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Jadellll
01-12-2010, 02:07 PM
Hello. I'm in a computer graphics course, and openGL is the rendering software we are using. I'm trying to install everything I need at home. I have a graphics card that definitely supports openGL (nvidia 8600 GS). I'm running ubuntu 9.10. When I first logged on, a window came up in X windows and asked me to install the nvidia drivers, so I did. If on the desktop I go to System>Admininstration>Hardware Drivers it displays it there: version 185. Also available is the Nvidia X server settings, which seems to verify that it installed correctly (I can use desktop effects).
According to my teacher, installing the drivers should be all I need to use openGL. But when I search my computer, I can't find any header files whatsoever. I've searched in /usr/include mainly.
What I need is help 'installing' openGL. I'm trying to use native openGL rather than Mesa, which is why I haven't used it yet. Does anyone know how to make the needed files available? I'm not an adept linux user so I'd need reasonable instructions.
One thing I have tried is downloading a driver from Nvidia site. I exited xwindows and set runlevel to 3, then tried to install the .run file. It failed, saying that there was some issue with my kernel. When it tried to auto install it again failed, and I didn't understand the output it gave me.
If there are header files available that will let me use it just the same as if it was native then that would be fine.

Thanks alot for your help.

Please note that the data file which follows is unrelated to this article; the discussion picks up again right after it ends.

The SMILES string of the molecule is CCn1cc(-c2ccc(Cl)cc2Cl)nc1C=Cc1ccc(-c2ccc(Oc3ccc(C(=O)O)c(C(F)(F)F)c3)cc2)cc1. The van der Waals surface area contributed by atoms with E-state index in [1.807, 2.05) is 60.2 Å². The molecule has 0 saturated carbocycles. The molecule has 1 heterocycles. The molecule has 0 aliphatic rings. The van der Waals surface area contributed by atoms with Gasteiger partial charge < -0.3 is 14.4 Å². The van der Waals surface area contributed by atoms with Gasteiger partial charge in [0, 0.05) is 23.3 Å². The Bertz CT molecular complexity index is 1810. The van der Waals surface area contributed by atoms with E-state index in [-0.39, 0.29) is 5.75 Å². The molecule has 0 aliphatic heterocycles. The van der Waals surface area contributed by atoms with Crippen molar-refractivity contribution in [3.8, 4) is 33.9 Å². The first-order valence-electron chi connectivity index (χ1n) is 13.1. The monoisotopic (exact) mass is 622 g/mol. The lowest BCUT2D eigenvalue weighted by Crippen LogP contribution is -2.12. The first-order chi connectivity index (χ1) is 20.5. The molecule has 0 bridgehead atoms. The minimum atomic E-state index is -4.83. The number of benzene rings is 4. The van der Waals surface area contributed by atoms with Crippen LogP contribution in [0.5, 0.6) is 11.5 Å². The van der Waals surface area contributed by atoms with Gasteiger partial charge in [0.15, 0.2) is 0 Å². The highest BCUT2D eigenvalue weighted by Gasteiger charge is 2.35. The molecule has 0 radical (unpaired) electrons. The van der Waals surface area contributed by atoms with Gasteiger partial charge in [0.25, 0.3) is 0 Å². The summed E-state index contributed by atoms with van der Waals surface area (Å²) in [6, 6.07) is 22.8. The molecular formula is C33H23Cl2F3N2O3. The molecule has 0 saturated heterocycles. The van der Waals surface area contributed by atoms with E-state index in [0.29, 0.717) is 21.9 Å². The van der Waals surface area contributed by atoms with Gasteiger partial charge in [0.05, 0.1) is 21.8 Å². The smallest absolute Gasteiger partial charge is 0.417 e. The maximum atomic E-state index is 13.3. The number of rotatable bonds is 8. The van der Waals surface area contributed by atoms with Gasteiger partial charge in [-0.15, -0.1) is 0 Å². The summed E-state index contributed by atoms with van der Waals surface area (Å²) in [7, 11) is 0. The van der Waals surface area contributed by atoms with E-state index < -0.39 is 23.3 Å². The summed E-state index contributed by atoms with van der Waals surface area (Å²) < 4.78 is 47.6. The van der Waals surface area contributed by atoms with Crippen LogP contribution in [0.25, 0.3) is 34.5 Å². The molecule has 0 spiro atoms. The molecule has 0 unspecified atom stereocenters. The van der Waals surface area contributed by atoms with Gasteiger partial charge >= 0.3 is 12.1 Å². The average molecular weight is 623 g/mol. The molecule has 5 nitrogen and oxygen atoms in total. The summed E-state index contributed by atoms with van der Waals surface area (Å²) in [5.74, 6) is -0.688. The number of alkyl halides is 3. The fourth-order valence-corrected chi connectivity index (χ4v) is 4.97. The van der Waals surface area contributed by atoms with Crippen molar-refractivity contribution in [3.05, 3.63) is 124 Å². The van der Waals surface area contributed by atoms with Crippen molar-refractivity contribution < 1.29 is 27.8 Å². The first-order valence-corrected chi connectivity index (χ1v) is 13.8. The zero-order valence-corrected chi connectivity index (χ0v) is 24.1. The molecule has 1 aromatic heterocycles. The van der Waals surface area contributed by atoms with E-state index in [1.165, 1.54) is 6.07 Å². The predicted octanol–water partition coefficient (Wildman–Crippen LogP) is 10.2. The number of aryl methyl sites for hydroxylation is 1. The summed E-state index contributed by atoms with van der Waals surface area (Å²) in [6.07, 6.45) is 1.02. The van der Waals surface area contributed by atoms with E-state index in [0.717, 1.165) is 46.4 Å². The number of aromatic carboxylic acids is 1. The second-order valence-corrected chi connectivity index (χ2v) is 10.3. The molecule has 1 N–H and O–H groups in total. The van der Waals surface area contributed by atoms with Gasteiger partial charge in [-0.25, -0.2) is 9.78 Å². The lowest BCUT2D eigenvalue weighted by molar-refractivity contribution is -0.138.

ZbuffeR
01-12-2010, 03:13 PM
Driver is needed for runtime support of opengl. You have it, version 185, it works, good.
Now for the development, just launch synaptic, great tool to install/upgrade all software packages on Ubuntu. You will need to install the *-dev packages to install development headers, probably these will be enough :
libgl1-mesa-dev
libglu1-mesa-dev
freeglut3-dev

In general, and contrary to what is done on the Windows plateform, avoid installing random stuff from websites, but instead use your package manager (synaptic) to install software and dependencies. Much cleaner and simpler to install stuff, upgrade, and uninstall.

Read that too :
http://ubuntu-gamedev.wikispaces.com/3D+HowTos

Jadellll
01-12-2010, 07:30 PM
Thanks alot. That clarifies alot.
One more question: is using mesa a disadvantage over using the nvidia development packages? Or are they virtually interchangeable. I want to make sure my systems run on unix + windows, and as far as I know openGl will automatically use hardware when available. Is mesa essentially just a different author of the header files?
Thanks alot for your help.

ZbuffeR
01-13-2010, 02:25 AM
Not sure but I think Nvidia dev packages is less standard than mesa.
Using freeglut and glew with opengl 2.1 + dynamic query of needed extensions will provide the widest cross-platform development.
glew dev package on ubuntu :
libglew1.5-dev

Kip Warner
01-25-2010, 03:52 PM
Hey Jade,

First thing I recommend you add the nvidia-vdpau ppa package repository to your list in /etc/apt/sources.list. Instructions available here (https://launchpad.net/~nvidia-vdpau/+archive/ppa).

Second, your instructor is mistaken in their instructions as they apply, at least, to Ubuntu Karmic. Install the nvidia-glx-(version)-dev package, and probably you will want freeglut3-dev package as well. You can get both off of the package manager.

Good luck.

Kip